Billy:  “From what I understand, a lot.  Most of the automation is in areas we don’t see – back office stuff.  Also, a lot of drivers are being eliminated by self-driving vehicles.  Again, those are in areas we don’t see – one warehouse to another.  The deliveries in the neighbor are still by humans…but who knows how long that will last.”

TurtleneckJordan:  “Two more categories and then we’ll call it a wrap.”

Billy:  “OK, you’ve really got me thinking.”

Jordan:  “What about skilled trades – carpenters, plumbers, electricians, brick layers?”

Billy:  “Did you know another uncle has a construction company?  Mostly new residential.”

Jordan:  “No, tell me more.”

construction_clipart_houseBilly:  “When I was 7 or 8 years old, he used to take me to the job sites to watch homes being built.  Lots of people hammering, sawing, installing stuff.  People everywhere.”

Jordan:  “You still go?”

Billy:  “I did this past summer and wow, what a change.”

Jordan:  “What’s so different?”

Billy:  “Most all the heavy-duty construction is done in a factory.  The job site is more like assembling Lego’s.  He’s even got robot installing lots of bricks.”

Jordan:  “Where are all the skilled trades?”

modular-home-assembly-and-construction-on-siteBilly:  “Some skilled trades are in the factory to make sure everything installed correctly and a few at the job site for final hook-up.  But a lot of skilled trades have been replaced by machines at the factory and workers with fewer skills.”

Jordan:  “But none of the people replaced by robots or constructing in a factory were the result of trade agreements, right?”

Billy:  “All affected by automation.  What’s the final category?”

Jordan:  “There are many more industry categories we could address – medicine, legal, auto technicians, for example – but I want you to think about the effect of trade agreements on software development.”

brick-wall-square-hiBilly:  “Well, it’s really hard to put a wall around electrons.  I suppose you could put some sort of tariff on software development.”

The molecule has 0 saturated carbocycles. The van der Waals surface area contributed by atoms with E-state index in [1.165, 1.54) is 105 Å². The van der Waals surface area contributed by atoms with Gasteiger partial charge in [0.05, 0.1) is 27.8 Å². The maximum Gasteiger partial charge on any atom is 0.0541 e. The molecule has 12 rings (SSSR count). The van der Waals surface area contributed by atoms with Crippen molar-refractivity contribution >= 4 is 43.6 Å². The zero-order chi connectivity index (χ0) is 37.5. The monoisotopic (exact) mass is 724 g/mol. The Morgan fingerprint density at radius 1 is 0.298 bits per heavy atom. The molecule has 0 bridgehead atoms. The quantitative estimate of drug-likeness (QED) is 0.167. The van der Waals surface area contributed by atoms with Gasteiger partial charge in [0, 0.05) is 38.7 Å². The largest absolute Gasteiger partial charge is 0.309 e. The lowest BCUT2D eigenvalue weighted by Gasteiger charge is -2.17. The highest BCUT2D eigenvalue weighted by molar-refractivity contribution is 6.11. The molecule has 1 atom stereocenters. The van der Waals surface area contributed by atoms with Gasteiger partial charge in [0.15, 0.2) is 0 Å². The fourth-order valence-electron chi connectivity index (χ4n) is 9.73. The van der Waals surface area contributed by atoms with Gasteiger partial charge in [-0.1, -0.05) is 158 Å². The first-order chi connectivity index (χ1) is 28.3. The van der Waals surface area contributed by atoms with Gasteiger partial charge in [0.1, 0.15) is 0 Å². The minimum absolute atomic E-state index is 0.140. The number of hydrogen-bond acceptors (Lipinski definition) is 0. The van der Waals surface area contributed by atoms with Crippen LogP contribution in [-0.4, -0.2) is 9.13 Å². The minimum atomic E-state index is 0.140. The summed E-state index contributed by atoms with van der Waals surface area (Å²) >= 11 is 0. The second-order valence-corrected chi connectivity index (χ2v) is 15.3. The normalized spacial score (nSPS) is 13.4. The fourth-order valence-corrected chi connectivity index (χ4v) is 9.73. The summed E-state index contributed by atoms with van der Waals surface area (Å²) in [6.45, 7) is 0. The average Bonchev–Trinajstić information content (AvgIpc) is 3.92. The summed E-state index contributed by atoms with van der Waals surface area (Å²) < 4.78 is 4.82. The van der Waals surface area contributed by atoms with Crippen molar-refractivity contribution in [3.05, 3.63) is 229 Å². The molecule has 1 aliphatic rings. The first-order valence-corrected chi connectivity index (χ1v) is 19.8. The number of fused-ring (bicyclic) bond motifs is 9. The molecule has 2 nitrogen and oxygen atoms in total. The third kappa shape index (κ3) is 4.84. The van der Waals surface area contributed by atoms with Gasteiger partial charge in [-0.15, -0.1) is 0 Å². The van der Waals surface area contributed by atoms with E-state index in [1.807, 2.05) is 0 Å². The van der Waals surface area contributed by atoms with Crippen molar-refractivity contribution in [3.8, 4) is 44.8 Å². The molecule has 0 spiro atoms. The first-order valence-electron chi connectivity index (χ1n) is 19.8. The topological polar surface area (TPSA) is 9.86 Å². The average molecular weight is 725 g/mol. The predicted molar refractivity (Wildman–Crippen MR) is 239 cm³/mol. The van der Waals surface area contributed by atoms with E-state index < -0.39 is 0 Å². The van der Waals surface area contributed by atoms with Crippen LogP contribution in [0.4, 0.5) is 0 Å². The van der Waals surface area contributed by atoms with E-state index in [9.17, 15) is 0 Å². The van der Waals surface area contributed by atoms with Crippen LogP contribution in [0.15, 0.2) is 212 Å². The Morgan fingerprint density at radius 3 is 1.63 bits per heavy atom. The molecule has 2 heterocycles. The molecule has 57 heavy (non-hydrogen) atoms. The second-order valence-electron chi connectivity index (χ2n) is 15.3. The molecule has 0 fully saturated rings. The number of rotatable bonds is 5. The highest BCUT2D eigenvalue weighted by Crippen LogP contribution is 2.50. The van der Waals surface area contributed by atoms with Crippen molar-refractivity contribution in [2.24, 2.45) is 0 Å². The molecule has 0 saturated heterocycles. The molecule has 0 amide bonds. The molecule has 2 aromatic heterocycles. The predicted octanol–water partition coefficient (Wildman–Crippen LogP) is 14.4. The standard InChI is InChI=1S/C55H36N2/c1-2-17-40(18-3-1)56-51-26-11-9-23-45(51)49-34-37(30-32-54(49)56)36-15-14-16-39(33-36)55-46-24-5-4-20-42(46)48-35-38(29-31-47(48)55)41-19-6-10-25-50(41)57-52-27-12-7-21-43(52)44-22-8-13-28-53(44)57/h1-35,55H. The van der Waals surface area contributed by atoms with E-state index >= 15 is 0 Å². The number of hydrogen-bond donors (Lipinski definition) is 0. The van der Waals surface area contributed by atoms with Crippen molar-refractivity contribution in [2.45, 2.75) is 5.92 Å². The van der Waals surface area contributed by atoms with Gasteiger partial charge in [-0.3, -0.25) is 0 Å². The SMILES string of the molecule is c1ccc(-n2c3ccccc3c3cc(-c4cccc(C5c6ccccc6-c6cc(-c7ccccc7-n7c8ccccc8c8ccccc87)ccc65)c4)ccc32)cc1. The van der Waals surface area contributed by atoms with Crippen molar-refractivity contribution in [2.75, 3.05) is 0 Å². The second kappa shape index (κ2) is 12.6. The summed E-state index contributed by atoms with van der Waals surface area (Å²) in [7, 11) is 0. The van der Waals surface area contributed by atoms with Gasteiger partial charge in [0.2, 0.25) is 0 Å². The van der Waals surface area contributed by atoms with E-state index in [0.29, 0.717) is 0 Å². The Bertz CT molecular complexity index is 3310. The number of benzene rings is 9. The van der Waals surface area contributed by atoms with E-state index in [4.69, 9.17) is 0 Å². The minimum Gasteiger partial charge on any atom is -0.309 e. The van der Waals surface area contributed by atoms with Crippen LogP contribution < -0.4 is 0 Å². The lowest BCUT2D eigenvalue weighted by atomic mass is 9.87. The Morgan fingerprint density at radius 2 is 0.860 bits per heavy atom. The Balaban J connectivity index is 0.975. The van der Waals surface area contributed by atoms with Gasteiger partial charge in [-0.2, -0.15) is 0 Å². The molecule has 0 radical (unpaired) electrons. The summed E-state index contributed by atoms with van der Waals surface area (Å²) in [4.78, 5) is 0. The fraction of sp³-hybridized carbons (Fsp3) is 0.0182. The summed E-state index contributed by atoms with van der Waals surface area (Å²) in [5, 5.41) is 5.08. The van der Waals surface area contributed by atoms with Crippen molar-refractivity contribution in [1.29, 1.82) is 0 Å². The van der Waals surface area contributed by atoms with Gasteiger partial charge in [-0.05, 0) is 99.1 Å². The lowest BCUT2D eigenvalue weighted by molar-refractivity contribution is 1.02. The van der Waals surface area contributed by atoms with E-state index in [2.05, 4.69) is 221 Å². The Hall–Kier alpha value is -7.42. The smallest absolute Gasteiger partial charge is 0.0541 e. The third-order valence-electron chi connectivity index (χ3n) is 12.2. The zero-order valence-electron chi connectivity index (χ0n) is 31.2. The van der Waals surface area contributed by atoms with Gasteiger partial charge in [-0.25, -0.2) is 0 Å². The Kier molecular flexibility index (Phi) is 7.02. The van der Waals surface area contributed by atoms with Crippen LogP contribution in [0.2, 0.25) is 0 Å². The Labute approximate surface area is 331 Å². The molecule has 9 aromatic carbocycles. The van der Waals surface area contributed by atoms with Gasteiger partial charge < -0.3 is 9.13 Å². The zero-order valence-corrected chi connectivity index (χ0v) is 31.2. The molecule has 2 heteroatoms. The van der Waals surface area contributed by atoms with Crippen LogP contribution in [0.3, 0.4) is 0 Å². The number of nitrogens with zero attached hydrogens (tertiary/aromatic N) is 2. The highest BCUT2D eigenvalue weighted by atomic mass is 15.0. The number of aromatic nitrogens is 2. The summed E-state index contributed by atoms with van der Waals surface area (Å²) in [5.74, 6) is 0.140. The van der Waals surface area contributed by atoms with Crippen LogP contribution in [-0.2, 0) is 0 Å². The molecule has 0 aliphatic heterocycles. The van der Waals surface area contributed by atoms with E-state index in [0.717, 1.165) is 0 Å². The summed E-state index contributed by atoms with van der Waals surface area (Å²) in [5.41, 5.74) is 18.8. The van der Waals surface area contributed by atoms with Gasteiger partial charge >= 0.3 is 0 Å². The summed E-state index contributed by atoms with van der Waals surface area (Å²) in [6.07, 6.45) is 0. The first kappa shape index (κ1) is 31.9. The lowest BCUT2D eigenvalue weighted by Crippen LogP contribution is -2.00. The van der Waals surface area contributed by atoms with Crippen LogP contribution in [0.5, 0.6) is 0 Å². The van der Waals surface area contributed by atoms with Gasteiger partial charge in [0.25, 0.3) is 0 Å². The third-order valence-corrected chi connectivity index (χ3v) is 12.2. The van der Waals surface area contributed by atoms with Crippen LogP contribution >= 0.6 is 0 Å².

Jordan:  “Any ideas how?”

Billy:  “Not really.  Companies could develop software and then put on servers in another country.  People in the US could easily access software and their files though the cloud.  I just don’t know.”

Jordan:  “Billy, what’s your conclusion now?  Do trade agreements affect employment in the US?”

Billy:  “Some.  The real culprit seems to be innovation.  And innovation is going to occur with or without a trade agreement.”

Jordan:  “What about trying to bring jobs like it used to be in America?”

Billy:  “You mean like the Trump slogan from 2016, ‘Make America Great Again’?”

Jordan:  “Possible or not?”

running_stick_man_clip_art_22430Billy:  “One thing is for certain.  If you try to recreate a by-gone era, it’s guaranteed the rest of the world will run past and the US will fall behind.”

Jordan:  “Now you have the foundation for your paper.  Countries should try to make sure the playing field is reasonably level for any trade agreement.  However…”

Billy:  “…thinking one can recreate the past and avoid being realistic about the impact of technology on jobs is fool hearty.  Right?”

(End of segment on trade agreements.  I know there’s more to cover but enough for now.)